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Faculty Bio

Rivlin, Elizabeth

Rivlin, Elizabeth

Associate Professor, Shakespeare and Early Modern British Literature

Office: 804 Strode

Film Adaptations of Shakespeare

Ph.D. English, University of Wisconsin-Madison; M.A. English, University of Wisconsin-Madison; B.A., Vassar College

Focus: Early Modern British Literature

Research Interests: Elizabeth Rivlin’s interests include the history of Shakespeare in American literature and culture, especially cultures of reading; theories of adaptation; and early modern drama and prose, with an emphasis on gender and social class in relation to public/private spheres. Her current book project is titled Shakespeare and the American Middlebrow. She serves as a book review editor for the journal College Literature and is on the editorial board for the journal Shakespeare.

Selected Professional Works

Books (Published)

Shakespeare and the Ethics of Appropriation. (Co-edited with Alexa Huang.) New York: Palgrave Macmillan, 2014.

The Aesthetics of Service in Early Modern England. Evanston, Illinois: Northwestern University Press, 2012.

Journal Articles & Book Chapters (Published)

“State of the Topic: Service and Servants in Early Modern Culture.” Journal of Early Modern Studies 4, special issue, Service and Servants in Early Modern Culture, 1500-1750, edited by William Carroll and Jeanne Clegg (Spring 2015).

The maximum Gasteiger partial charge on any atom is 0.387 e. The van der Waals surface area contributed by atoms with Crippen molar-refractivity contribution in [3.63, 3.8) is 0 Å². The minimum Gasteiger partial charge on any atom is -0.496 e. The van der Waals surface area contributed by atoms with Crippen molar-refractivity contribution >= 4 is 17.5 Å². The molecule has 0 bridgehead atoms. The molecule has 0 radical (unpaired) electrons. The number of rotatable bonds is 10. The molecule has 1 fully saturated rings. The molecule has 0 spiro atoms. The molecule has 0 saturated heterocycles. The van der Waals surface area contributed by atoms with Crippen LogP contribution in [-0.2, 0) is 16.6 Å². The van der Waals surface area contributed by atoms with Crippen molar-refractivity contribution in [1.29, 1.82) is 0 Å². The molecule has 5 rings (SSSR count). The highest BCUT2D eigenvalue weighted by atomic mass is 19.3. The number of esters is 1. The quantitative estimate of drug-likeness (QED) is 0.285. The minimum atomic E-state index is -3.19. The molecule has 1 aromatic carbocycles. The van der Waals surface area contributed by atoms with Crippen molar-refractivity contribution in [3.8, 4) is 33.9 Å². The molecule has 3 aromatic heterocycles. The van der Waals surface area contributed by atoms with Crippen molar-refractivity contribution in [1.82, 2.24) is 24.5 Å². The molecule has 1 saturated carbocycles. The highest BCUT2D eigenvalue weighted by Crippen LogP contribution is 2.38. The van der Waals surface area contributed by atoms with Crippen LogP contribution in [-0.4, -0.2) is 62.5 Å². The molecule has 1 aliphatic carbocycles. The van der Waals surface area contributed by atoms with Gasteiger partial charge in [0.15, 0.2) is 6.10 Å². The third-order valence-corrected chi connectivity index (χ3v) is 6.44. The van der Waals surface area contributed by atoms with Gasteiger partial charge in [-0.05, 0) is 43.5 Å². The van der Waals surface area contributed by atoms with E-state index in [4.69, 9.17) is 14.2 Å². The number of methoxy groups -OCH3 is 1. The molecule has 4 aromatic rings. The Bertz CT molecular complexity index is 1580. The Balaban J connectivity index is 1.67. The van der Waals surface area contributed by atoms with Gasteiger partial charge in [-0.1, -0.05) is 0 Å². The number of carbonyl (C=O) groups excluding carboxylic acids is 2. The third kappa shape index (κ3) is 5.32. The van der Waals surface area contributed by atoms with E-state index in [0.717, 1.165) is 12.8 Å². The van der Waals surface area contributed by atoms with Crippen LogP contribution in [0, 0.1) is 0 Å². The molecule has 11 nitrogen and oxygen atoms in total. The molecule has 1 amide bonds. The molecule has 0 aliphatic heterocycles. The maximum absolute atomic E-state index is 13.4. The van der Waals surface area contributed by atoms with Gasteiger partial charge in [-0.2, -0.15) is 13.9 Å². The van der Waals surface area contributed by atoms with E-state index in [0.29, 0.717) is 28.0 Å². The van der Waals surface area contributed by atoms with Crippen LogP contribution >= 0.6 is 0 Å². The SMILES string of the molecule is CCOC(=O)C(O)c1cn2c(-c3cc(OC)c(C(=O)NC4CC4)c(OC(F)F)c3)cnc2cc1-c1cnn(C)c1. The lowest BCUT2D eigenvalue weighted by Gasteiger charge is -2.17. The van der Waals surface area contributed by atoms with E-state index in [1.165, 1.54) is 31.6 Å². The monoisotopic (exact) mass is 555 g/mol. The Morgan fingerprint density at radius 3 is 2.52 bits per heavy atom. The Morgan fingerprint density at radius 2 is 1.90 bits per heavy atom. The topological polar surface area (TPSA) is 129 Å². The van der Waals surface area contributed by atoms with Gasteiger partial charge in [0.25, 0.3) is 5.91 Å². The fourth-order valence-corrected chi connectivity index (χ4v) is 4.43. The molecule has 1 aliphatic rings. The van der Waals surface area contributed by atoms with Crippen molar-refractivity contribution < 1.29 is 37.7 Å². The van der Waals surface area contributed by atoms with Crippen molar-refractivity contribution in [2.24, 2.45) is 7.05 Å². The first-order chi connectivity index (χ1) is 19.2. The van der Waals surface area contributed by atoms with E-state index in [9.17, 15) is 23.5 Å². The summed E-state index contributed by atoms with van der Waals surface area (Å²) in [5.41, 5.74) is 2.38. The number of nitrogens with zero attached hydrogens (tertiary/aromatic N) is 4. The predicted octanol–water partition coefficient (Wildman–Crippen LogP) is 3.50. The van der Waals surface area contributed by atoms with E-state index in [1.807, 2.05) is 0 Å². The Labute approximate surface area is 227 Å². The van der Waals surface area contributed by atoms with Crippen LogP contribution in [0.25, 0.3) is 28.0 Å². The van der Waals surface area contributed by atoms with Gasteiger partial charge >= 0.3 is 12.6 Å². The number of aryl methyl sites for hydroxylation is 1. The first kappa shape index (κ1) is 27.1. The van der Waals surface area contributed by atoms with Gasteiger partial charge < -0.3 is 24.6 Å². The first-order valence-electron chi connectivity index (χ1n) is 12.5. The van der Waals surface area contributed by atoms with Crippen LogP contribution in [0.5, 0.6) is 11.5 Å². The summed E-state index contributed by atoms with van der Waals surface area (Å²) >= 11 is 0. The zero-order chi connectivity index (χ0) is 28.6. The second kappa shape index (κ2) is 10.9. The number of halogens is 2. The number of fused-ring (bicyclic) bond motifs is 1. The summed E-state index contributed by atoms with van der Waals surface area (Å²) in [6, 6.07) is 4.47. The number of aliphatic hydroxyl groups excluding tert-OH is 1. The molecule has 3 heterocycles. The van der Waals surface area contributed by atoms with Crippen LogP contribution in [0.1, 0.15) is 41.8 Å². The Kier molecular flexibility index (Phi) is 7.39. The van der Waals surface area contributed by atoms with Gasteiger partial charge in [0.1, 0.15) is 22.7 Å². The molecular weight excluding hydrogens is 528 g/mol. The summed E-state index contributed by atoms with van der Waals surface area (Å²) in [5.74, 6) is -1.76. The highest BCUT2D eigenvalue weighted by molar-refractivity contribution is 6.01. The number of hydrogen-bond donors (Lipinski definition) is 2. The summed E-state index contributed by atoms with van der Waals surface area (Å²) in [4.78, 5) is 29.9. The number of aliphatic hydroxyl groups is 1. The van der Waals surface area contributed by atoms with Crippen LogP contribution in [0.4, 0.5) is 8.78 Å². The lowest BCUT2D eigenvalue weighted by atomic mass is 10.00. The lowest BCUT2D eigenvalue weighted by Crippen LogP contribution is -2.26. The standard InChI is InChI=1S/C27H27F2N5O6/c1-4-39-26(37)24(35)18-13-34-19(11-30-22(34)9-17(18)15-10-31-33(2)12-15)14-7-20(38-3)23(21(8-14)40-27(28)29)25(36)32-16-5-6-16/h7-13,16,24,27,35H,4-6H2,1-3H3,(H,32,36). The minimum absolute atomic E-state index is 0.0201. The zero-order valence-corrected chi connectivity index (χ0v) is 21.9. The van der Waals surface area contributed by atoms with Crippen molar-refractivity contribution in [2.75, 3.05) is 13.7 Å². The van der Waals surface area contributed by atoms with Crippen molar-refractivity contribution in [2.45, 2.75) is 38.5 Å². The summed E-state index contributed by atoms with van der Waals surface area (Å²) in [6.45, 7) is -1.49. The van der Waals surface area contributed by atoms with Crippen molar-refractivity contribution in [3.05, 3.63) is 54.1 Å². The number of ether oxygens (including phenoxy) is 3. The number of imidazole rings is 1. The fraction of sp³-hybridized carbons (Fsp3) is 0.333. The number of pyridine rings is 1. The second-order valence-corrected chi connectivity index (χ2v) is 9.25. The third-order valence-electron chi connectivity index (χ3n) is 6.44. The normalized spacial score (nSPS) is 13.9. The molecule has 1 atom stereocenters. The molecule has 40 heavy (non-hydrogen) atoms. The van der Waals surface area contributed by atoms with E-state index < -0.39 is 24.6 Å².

“Adaptation Revoked: Knowledge, Trauma, and Ethics in Jane Smiley’s A Thousand Acres,” Shakespeare, Appropriations, and the Ethical, ed. Alexander Huang and Elizabeth Rivlin. 73-87.

“Authorship and Adaptation in Tom Stoppard’s Rosencrantz & Guildenstern Are Dead (1991).” Modern British Drama on Screen. Ed. Robert Bray and R. Barton Palmer. Cambridge: Cambridge University Press, 2014. 236-57.

“The Rogues’ Paradox: Redefining Work in The Alchemist,” in Working Subjects in Early Modern English Drama, ed. Michelle M. Dowd and Natasha Korda. Farnham, UK, and Burlington, VT: Ashgate, 2011. 115-29.

“Forms of Service in Thomas Deloney’s The Gentle Craft.” English Literary Renaissance 40.2 (Spring 2010): 191-214.

“Mimetic Service in The Two Gentlemen of Verona.” English Literary History 72 (2005): 105-128.

“Theatrical Literacy and Social Mobility in The Comedy of Errors.Critical Survey 14 (2002): 64-78. Special Issue: Literacies in Early Modern England. Ed. Margaret Ferguson and Eve Sanders.